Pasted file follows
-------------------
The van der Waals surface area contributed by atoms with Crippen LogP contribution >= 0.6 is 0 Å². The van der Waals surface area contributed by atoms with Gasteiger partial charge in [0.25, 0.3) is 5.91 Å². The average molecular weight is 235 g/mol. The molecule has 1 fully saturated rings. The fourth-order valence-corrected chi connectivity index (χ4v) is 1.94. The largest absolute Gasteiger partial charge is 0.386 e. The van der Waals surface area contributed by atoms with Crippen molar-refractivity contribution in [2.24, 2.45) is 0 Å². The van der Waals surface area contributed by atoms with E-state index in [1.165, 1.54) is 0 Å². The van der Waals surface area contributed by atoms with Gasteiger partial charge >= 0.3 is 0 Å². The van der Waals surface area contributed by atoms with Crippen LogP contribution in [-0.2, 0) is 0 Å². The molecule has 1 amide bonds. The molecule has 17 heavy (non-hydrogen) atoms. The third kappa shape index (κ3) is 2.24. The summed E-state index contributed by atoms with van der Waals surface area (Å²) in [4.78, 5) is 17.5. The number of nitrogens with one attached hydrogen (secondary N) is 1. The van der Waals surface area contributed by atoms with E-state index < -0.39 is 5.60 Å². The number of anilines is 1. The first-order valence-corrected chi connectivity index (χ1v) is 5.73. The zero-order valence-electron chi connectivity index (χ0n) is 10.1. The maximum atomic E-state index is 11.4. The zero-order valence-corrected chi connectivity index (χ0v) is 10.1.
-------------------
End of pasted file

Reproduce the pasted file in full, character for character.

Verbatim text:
The van der Waals surface area contributed by atoms with Crippen LogP contribution >= 0.6 is 0 Å². The van der Waals surface area contributed by atoms with Gasteiger partial charge in [0.25, 0.3) is 5.91 Å². The average molecular weight is 235 g/mol. The molecule has 1 fully saturated rings. The fourth-order valence-corrected chi connectivity index (χ4v) is 1.94. The largest absolute Gasteiger partial charge is 0.386 e. The van der Waals surface area contributed by atoms with Crippen molar-refractivity contribution in [2.24, 2.45) is 0 Å². The van der Waals surface area contributed by atoms with E-state index in [1.165, 1.54) is 0 Å². The van der Waals surface area contributed by atoms with Gasteiger partial charge >= 0.3 is 0 Å². The van der Waals surface area contributed by atoms with Crippen LogP contribution in [-0.2, 0) is 0 Å². The molecule has 1 amide bonds. The molecule has 17 heavy (non-hydrogen) atoms. The third kappa shape index (κ3) is 2.24. The summed E-state index contributed by atoms with van der Waals surface area (Å²) in [4.78, 5) is 17.5. The number of nitrogens with one attached hydrogen (secondary N) is 1. The van der Waals surface area contributed by atoms with E-state index < -0.39 is 5.60 Å². The number of anilines is 1. The first-order valence-corrected chi connectivity index (χ1v) is 5.73. The zero-order valence-electron chi connectivity index (χ0n) is 10.1. The maximum atomic E-state index is 11.4. The zero-order valence-corrected chi connectivity index (χ0v) is 10.1.